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Speed? Let the people decide

By David Leyonhjelm - posted Monday, 13 January 2014


Did you cop a speeding ticket these holidays? Many did. Speed limits have the status of holy writ, with everyone expected to obey them. Officially, fines are atonement for sinning.

We are repeatedly told how many people were killed in road accidents over the holiday season, invariably attributed to excess speed. There are gory advertisements warning of lifelong injuries, with big brother enforcement via fixed and hidden cameras, double demerits, average speed cameras, aerial monitoring and highway patrols.

The underlying message never varies – below the speed limit is safe, above the limit is not.

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The public thinks otherwise. In the absence of visible enforcement or perceived hazards, voluntary compliance with speed limits is low. A 2009 survey found less than 20% of drivers admit to always driving at or under the speed limit. Another found only 41% thought speeding by up to 10 km/h in a 100 km/h zone was unacceptable, while 38% admitted to speeding by 10-19 km/h and 21% by 20 km/h or more.

Outside narrow suburban streets, exceeding the speed limit is not seen as a problem.

The National Road Safety Strategy seeks to change that. Its aim is to "reduce poor road user behaviour" through "behavioural change", and has a vision that "no person should be killed or seriously injured on Australia's roads."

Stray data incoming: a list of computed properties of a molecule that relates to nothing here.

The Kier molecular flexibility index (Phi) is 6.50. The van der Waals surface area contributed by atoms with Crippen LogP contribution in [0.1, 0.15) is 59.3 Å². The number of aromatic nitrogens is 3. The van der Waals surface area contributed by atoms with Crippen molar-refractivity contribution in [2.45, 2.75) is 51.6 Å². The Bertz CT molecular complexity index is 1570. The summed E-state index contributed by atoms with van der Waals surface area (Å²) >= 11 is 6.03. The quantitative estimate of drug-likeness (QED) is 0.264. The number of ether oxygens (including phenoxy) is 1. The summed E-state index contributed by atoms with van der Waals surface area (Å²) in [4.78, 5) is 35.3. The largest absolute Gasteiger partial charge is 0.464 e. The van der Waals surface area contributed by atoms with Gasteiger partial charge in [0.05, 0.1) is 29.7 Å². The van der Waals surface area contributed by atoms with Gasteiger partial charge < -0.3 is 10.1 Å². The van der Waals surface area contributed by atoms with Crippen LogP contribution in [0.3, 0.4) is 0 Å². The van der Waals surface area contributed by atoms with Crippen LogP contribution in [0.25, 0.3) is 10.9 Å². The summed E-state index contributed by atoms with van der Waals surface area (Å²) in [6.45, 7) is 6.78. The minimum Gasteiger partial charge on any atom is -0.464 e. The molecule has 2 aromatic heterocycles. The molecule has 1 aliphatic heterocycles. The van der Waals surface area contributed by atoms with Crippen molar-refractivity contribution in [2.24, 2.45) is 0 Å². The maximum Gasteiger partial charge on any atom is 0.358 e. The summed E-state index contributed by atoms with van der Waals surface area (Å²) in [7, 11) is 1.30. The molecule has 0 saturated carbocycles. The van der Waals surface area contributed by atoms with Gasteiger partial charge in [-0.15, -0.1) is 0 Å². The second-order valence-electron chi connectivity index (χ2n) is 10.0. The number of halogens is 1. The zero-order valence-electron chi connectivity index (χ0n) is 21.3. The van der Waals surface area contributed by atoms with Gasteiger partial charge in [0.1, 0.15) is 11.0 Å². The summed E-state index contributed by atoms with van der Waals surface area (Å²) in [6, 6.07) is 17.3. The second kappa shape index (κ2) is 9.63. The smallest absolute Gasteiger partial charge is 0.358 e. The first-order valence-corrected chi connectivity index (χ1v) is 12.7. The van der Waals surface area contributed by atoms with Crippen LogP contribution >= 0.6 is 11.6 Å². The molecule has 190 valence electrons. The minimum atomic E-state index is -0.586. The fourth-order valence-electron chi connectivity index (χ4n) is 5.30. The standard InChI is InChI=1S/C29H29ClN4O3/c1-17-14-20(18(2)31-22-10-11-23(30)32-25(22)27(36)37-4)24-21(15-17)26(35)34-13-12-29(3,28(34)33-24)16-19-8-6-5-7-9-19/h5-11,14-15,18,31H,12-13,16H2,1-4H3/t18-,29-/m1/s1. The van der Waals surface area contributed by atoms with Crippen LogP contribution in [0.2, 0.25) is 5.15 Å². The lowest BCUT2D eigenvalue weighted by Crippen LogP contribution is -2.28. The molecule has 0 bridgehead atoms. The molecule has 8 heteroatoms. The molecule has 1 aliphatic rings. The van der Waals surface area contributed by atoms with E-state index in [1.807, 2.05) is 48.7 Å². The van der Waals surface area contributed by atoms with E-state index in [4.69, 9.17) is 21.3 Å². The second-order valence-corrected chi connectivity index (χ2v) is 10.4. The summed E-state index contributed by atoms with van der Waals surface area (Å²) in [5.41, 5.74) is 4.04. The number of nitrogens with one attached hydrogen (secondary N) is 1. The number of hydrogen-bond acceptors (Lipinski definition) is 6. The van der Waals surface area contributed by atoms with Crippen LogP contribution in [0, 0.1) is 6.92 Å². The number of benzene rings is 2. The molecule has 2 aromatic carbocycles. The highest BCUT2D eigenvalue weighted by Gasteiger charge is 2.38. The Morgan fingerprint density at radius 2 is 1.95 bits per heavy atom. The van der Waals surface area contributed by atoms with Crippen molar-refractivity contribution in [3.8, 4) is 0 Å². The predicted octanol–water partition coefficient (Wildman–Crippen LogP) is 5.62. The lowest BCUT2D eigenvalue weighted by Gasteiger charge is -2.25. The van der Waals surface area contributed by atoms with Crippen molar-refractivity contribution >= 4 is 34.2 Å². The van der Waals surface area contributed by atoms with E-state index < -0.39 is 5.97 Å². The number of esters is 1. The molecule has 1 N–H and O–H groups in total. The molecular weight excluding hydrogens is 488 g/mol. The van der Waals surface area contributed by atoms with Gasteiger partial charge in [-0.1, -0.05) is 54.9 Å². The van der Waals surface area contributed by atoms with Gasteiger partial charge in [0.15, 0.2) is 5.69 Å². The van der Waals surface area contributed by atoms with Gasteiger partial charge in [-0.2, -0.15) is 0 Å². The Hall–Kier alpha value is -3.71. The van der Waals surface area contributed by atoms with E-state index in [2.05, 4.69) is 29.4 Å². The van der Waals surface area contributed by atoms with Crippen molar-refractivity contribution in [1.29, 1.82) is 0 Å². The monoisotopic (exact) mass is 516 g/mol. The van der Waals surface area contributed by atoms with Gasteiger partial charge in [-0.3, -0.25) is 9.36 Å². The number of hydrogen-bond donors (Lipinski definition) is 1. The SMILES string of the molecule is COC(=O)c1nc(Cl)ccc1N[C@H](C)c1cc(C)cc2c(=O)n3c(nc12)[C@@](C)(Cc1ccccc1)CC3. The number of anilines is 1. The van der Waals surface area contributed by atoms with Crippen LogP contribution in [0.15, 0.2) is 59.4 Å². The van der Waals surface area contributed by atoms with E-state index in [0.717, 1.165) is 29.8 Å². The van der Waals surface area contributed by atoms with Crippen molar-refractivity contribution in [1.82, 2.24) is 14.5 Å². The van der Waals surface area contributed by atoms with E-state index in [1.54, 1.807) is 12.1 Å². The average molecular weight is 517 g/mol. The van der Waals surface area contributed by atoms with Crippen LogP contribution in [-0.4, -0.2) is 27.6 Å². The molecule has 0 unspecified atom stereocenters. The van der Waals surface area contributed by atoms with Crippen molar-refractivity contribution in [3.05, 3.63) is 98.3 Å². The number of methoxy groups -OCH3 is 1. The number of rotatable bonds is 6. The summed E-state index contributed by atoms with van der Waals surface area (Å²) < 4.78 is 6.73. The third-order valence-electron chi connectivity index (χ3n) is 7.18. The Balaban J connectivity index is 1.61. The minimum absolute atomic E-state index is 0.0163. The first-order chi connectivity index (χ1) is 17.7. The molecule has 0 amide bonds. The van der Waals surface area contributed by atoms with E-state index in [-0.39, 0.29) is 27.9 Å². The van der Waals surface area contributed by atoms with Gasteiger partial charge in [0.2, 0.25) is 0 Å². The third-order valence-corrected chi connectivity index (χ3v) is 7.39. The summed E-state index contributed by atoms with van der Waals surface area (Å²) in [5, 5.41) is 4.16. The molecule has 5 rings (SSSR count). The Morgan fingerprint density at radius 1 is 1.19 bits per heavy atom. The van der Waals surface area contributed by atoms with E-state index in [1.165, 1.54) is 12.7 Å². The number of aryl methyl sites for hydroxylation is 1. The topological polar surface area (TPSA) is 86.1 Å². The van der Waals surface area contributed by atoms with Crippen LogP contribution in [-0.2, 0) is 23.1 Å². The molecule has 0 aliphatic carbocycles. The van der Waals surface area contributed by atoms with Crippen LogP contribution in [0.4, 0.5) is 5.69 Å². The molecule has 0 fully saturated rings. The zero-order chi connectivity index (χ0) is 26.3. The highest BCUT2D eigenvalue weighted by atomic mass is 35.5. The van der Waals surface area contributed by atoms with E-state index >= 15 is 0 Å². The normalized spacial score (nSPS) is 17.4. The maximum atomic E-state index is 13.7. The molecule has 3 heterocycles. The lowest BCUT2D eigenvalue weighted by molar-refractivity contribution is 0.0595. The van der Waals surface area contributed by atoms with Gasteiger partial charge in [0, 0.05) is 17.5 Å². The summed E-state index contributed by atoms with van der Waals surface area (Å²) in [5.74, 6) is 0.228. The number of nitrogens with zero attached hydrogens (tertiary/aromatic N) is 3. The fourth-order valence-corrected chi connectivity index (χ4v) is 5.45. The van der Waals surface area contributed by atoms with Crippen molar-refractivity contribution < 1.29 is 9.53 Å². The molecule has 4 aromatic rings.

It asserts we need lower speed limits, additional enforcement including in-car speed monitoring, plus increased penalties.

There is a link between speed and the risk of accidents and injuries. The degree of correlation is disputed and there is some evidence that modestly higher speed limits would reduce the accident rate, but higher speeds certainly lead to more serious accidents and ultimately more of them.

The question is, why not drastically lower speed limits? Given the aim of zero deaths and injuries, why not reduce the speed limit to something like 20 km/h so that accidents are either eliminated or only have minor consequences?

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The answer, fairly obviously, is that it would be unacceptable to the community. There is an implicit assumption in speed limits that there will be a certain level of deaths and serious injuries as the price paid for convenient travel. The vision of the National Road Safety Strategy is not only unobtainable, but irrational.

That raises an interesting question. When the law says one thing and most people have a different view, which should prevail? And perhaps more to the point, who should set the speed limits?

The people who currently set them are anonymous, unaccountable bureaucrats. Perhaps the most powerful people in Australia, they essentially decide how many people should die on our roads. Governments and ministers come and go, but they and their speed limits are always there.

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This article was first published in the Australian Financial Review on Friday January 10, 2014.



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About the Author

David Leyonhjelm is the Liberal Democrat Senator for NSW.

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